Not only will you impress your friends with this well rounded list of non fiction gay book titles, but you can have a snapshot of the many facets and issues surrounding a gay lifestyle. Your library should already be filled with these non fiction gay books.
Dwight A. McBride, the chair of the African American Studies department at Northwestern University, compiles a collection of essays about how popular culture, the "ghettoization of black men in gay male porn" and the clothing guidelines of Abercrombie And Fitch influence the gay African-American male.
Michael Thomas Ford, author of "That's Mr. Faggot to You" and "Alec Baldwin Doesn't Love Me", gives us the do's and don'ts of gay sex, building relationships and even coming out. "Ultimate Gay Sex" is a 300 page illustrated collection.
Robert Trachtenberg brings together a comical collection of stories about when gay men and women first knew they were gay. "When I Knew" is a great coffee table book and a definite conversation starter. When did you first know you were gay?
Believe it or not, today's gay teenager doesn't think the same as older generations. Ritch C. Savin-Williams shows us how teens laugh in our faces about sexual identification and the fight for gay rights. The new gay teen doesn't need to label him or herself. They just want to live- fully aware of their sexuality.
Gay people are known for moving into decrepit neighborhoods, converting old houses into fabulous digs, inviting other gay neighbors to the gay ghetto and then relinquishing the newly artistic and cool hood to relocated yuppies. What was once a liquor store becomes a Starbucks and now successful, our gay pioneers move on to form the next gay ghetto. Will Fellows explores this and other gay cultural phenomenon.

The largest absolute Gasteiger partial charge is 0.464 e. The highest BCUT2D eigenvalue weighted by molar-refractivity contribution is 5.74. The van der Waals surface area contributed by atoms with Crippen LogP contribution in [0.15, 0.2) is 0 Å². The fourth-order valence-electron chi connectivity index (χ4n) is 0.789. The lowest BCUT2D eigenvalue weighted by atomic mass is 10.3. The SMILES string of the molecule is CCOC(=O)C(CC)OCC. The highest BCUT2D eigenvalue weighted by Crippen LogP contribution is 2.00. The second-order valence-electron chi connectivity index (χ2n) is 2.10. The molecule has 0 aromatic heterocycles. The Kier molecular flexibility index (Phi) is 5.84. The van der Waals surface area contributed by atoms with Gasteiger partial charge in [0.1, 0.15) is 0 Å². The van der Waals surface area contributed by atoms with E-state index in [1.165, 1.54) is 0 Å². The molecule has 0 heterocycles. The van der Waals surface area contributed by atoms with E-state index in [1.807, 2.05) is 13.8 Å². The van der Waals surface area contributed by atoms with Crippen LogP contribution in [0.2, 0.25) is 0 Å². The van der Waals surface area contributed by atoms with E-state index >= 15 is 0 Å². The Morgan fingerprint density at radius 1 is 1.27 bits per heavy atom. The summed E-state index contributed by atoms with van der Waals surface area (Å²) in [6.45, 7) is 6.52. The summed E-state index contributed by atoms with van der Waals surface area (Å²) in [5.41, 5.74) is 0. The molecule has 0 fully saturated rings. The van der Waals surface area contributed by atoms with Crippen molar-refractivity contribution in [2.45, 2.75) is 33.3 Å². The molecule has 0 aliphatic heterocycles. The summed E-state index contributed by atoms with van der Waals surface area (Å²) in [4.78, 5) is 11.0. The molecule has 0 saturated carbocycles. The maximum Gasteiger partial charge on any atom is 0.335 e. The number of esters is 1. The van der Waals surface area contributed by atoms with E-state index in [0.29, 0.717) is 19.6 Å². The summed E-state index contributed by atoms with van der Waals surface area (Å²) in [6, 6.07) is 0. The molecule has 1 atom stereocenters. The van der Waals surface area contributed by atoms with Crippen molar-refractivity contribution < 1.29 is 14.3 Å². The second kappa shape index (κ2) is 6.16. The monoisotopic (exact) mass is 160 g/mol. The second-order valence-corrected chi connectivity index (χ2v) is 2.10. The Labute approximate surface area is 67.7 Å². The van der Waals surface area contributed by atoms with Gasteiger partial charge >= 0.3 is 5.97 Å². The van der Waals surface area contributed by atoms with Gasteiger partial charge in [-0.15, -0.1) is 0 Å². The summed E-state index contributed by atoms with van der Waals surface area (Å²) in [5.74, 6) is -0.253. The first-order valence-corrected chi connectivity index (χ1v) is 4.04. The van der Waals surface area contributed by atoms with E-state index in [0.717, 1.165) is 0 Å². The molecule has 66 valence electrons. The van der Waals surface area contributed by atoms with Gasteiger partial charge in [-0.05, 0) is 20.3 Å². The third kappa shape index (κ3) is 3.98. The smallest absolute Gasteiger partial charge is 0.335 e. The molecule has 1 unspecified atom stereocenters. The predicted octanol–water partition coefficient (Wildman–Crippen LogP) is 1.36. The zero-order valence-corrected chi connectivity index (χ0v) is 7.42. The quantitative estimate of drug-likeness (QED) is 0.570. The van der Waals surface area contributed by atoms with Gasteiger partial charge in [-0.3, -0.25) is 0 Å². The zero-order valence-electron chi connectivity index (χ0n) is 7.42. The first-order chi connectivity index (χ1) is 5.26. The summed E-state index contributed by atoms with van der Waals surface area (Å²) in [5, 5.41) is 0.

Self-proclaimed fag hag Cathy Crimmins, praises gay men for their influence on society. From restaurants to gay expressions
, queers are the keepers of culture and pave the way for society. Need proof? Just watch an episode of Queer Eye for the Straight Guy
Someone once told me, "What I do to you is no worse than what you do to yourself." The context was not drugs, but the concept applies to so many different situations, including the widespread use of crystal meth among gay men. Crystal Meth
is the new gay kryptonite destroying gay lives and contributing to the growing HIV transmission rate. Duncan Osborne has a candid discussion with men who's lives were destroyed by the drug.
Therapist Alan Downs describes how growing up gay in a straight world contributes to shame, self-hate and internalized homophobia later in life. Downs claims this sense of rejection can lead to unloving feelings and addiction.
Christian de la Huerta provides a spiritual perspective of gay life with influences from a number of religious traditions, including Buddhism, Christianity, Hinduism, Judaism, Sufism, and Taoism. De la Huerta argues that gay people have assumed 10 traditional spiritual roles and modern day religion has fragmented our sense of spirituality. Has gay spirituality been denied?
Joanne Meyerowitz, professor of history at the Indiana University, focuses on the public and scientific view of transsexualism
in the U.S. over the last 50 years. Meyerowitz shows us why transgeder people are not "freaks" or comic oddballs, but an important segment of an evolved sexual society.